We can configure GitHub actions to skip runs for all the chore commits including [skip ci] message by adding the following configuration;

name: Release

on:
  push:
    branches:
      - master

jobs:
  prepare:
    runs-on: ubuntu-latest
    if: "! contains(github.event.head_commit.message, '[skip ci]')"
    steps:
      - run: echo "${{ github.event.head_commit.message }}"

  publish:
    needs: prepare
    runs-on: ubuntu-latest
    steps:
      - uses: actions/checkout@v1
      - uses: actions/setup-node@v1
        with:
          node-version: 12
          registry-url: https://registry.npmjs.org
      - run: npm install
      - run: npm run build
      - run: npx semantic-release
        env:
          NODE_AUTH_TOKEN: ${{ secrets.NPM_TOKEN }}
          NPM_TOKEN: ${{ secrets.NPM_TOKEN }}
          GH_TOKEN: ${{ secrets.GH_TOKEN }}

The configuration example above is for release workflow and you can use the same approach for your CI workflow as well.

Adding the status badge of your workflow

Now it’s time for the fun part. Every open source project deserves a badge/shield to show their users that it’s well maintained. One of the most popular badges for an open source project is the build status badge.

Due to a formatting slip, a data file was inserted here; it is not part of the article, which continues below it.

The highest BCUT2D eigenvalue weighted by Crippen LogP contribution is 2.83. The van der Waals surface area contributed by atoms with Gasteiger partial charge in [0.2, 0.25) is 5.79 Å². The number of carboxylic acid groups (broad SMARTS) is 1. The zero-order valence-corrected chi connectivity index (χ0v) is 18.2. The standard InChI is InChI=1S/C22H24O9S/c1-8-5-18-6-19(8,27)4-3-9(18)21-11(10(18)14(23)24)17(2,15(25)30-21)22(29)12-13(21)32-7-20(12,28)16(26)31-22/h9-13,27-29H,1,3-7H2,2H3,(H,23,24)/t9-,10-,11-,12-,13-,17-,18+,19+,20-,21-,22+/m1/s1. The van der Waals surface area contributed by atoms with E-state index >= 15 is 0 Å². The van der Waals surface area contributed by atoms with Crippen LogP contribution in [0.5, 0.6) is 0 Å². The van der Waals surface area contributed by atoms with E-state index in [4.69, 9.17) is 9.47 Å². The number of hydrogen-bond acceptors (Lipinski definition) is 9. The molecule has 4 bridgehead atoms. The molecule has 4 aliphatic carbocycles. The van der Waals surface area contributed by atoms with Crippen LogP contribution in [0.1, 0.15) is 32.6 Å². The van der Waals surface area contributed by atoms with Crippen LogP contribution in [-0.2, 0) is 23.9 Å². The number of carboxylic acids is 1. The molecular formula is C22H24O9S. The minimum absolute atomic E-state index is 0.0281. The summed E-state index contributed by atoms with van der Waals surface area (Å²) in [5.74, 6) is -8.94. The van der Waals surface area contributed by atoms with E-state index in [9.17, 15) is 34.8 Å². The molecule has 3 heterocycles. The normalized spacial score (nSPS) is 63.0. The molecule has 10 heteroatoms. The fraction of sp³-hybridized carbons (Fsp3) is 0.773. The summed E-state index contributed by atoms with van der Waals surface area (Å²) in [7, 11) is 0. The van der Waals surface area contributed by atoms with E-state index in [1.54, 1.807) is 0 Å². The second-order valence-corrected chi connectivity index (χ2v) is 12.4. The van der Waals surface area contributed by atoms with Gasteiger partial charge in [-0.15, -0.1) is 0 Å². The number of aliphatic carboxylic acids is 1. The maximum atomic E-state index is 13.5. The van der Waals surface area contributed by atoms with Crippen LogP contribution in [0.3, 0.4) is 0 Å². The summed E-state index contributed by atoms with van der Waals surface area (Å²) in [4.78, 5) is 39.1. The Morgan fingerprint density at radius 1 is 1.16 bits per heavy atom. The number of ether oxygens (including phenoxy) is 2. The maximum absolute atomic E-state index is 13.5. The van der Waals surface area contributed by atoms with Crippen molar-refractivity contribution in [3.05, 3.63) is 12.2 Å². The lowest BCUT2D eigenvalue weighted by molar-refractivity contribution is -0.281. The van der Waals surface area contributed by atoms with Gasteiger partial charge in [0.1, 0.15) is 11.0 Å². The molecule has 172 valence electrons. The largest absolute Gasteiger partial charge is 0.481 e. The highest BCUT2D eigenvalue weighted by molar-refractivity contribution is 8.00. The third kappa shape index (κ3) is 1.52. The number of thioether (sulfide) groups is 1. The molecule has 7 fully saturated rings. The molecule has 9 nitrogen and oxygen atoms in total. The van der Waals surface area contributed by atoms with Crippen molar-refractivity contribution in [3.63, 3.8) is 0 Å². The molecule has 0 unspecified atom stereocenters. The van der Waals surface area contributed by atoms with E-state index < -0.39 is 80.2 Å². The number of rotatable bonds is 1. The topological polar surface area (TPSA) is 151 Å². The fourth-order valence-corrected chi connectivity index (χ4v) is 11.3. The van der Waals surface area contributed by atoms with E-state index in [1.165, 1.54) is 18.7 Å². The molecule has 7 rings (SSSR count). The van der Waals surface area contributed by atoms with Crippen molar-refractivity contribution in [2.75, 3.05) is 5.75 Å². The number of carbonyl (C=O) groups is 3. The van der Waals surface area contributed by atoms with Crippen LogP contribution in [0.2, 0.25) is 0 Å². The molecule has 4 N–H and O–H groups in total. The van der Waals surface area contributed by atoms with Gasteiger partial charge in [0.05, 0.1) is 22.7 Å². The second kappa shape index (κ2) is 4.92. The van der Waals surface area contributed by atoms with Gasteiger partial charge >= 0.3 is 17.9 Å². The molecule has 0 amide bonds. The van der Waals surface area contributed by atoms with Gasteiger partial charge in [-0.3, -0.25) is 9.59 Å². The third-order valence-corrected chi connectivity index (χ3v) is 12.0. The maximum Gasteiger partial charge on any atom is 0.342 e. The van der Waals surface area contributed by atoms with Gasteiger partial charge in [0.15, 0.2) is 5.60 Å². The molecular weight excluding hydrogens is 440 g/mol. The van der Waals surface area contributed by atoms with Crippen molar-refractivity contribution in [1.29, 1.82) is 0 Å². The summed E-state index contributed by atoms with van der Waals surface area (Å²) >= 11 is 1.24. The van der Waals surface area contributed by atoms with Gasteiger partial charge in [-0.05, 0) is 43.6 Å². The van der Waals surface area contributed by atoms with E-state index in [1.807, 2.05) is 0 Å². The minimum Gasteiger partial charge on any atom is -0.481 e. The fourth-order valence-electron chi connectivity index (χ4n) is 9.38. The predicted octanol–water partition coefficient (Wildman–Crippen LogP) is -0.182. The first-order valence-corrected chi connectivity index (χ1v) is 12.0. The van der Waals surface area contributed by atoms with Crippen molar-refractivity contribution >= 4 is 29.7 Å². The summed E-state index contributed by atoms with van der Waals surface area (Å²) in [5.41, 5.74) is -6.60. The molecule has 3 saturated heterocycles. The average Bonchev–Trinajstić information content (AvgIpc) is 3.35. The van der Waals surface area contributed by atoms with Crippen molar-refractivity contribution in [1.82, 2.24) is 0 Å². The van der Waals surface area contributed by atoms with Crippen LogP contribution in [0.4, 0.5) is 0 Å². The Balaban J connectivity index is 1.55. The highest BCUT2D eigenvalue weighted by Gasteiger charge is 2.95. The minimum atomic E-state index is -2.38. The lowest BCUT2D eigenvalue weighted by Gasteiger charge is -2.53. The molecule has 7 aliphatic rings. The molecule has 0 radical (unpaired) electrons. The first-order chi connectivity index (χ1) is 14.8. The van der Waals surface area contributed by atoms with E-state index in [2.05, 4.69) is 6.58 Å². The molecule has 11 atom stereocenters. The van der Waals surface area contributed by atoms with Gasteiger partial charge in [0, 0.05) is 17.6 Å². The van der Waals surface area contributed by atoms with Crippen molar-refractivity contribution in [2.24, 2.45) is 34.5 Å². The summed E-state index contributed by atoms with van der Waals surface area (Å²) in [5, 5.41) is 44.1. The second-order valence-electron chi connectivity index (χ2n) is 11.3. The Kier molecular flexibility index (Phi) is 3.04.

You can find many available shields for various vendors here: https://shields.io/category/build

GitHub actions provide their own status badges for each workflow. As you can see on my project pwa-asset-generator on both GitHub and npm, it uses CI workflow badge to show users that all integration tests are passing.

Demonstration of GitHub actions CI workflow badge on pwa-asset-generator readme:

Demonstration of GitHub actions CI workflow badge on pwa-asset-generator readme

You can use an SVG image link on your project to display the badge of your GitHub actions workflow with this pattern:

https://github.com/{username}/{repo}/workflows/{workflowname}/badge.svg

The SVG link displaying your workflow status with the name of your workflow: The SVG link displaying your workflow status with the name of your workflow

Here’s the markdown for badge only, which you can use on the README file of your project;

![Build Status](https://github.com/{username}/{repo}/workflows/{workflowname}/badge.svg)

Here’s the markdown for badge and link to your actions together;

[![Build Status](https://github.com/{username}/{repo}/workflows/{workflowname}/badge.svg)](https://github.com/{username}/{repo}/actions)

GitHub actions currently has an issue with displaying latest workflow status on your status badge if latest run is skipped.

I reported this issue to GitHub. If you’re like me and think that status badge should display status of the latest run before the skipped runs, feel free to give kudos (upvote) to the issue.

Congratulations!

You made it! Now you have an automated integration and deployment pipeline for your project running on GitHub actions.

You can drop me a message on Twitter if you need any help on your CI/CD setup. Cheers!